As a TRADER, you have a new perspective about your job. For you and the millions of other business leaders and employees, your mission is in the marketplace. You may not be the kind of missionary who moves to the far regions of Africa. But around the conference table, around the water cooler, or around the cubicle, you have an opportunity to worship the God who created you.


God gave you skill. He gave you passion. He gave you work. When you do your job with excellence, integrity and diligence, it’s an act of worship. You are displaying God’s craftsmanship to the non-believing world around you. You are earning the right to be heard.


You don’t see a divide between Sunday and Monday—between the sacred and the secular. You’ve been invited into parts of the world that a pastor or traditional missionary will never see. You have conversations with people who would never set foot in a church.


Church is not the only place you worship, and Sundays are not the only days on your calendar that have meaning.


God has designed you.


He created you to work and to worship.


For TRADERS, work is worship.


If you are a parent, then you know that a large part of parenting—especially in those early years—is spent working on obedience. When you ask your child to do something, you expect them to do it right away. No excuses. No arguing. Just do it.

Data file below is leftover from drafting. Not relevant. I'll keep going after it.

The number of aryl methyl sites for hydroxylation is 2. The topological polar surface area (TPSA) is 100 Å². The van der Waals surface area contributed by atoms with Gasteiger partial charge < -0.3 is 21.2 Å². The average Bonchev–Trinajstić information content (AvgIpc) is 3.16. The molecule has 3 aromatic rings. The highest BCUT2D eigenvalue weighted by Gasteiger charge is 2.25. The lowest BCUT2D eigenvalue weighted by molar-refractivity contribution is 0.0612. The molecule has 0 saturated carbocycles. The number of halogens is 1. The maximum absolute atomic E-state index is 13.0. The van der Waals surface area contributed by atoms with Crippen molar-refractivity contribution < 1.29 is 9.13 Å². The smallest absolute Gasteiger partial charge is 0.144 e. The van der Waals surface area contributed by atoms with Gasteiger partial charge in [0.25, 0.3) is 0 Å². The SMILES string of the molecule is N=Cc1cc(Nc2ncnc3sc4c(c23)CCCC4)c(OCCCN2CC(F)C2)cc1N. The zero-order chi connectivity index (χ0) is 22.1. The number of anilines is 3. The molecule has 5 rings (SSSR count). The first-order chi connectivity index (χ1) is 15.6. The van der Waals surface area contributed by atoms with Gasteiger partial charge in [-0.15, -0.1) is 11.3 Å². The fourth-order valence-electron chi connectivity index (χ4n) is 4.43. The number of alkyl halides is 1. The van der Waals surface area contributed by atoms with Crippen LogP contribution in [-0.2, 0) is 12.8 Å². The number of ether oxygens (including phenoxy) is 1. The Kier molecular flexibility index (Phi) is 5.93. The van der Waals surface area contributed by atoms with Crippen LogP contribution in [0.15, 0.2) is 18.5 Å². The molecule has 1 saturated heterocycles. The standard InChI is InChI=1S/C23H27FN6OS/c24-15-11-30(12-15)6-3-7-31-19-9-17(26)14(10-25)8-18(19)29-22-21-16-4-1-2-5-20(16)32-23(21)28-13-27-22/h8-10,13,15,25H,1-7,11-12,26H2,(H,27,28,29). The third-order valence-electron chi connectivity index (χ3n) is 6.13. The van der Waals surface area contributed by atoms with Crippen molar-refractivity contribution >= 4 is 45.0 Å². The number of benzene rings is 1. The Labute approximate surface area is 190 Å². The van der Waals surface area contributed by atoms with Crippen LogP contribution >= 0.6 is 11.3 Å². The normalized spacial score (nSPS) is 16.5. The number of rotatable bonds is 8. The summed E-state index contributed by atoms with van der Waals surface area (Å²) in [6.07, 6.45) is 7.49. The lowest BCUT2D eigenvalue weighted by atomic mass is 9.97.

As children of God, He must have those same expectations of us. Remember when God met Moses at the burning bush in Exodus 3. God told Moses to lead the Israelites out of Egypt, but instead of obeying God’s command, Moses came up with excuse after excuse. God promised to be with Moses and even provided miraculous proof of His presence, yet Moses still asked God to send someone else. In Exodus 4:14 it says that the Lord’s anger burned against Moses.


Most parents probably understand that kind of burning anger. A simple request to pick up shoes left in the middle of the floor is met with whining, arguments and excuses. How similar are we to little children when God clearly calls us to do something, and we either ignore His call or flat out refuse to obey?


We typically think of sin as the bad stuff we’re doing, but sin is also not doing the good stuff that we have been called to do (James 2:14–17). To know that God has urgently called us to care for the poor and the hurting (Luke 12:33; James 1:27), and to spread the hope of Jesus Christ through the Gospel message (Matt 28:18–20), and then to postpone obedience—to wait—is sin.


TRADERS don’t make excuses. They don’t wait until their portfolios are robust or until after their retirement party. TRADERS act swiftly today, because the time is RightNow!


First time obedience – Exodus 3–4

What do you hate? – Proverbs 6:1–19

What talents has God given you? – Matt 25:14–30

The Good Samaritan – Luke 10:25–37

Jesus and materialism – Luke 12:22–34

Love and obedience – John 14:15–24; 15:1–17

Becoming like Jesus – 2 Cor 3:18; 5:14–15; Phil 3:12–21

Work and worship – Col 3:22-25

What are you chasing? – 1 Tim 6:3–19

How do you show that your care? – James 1:22–27; 2:14–17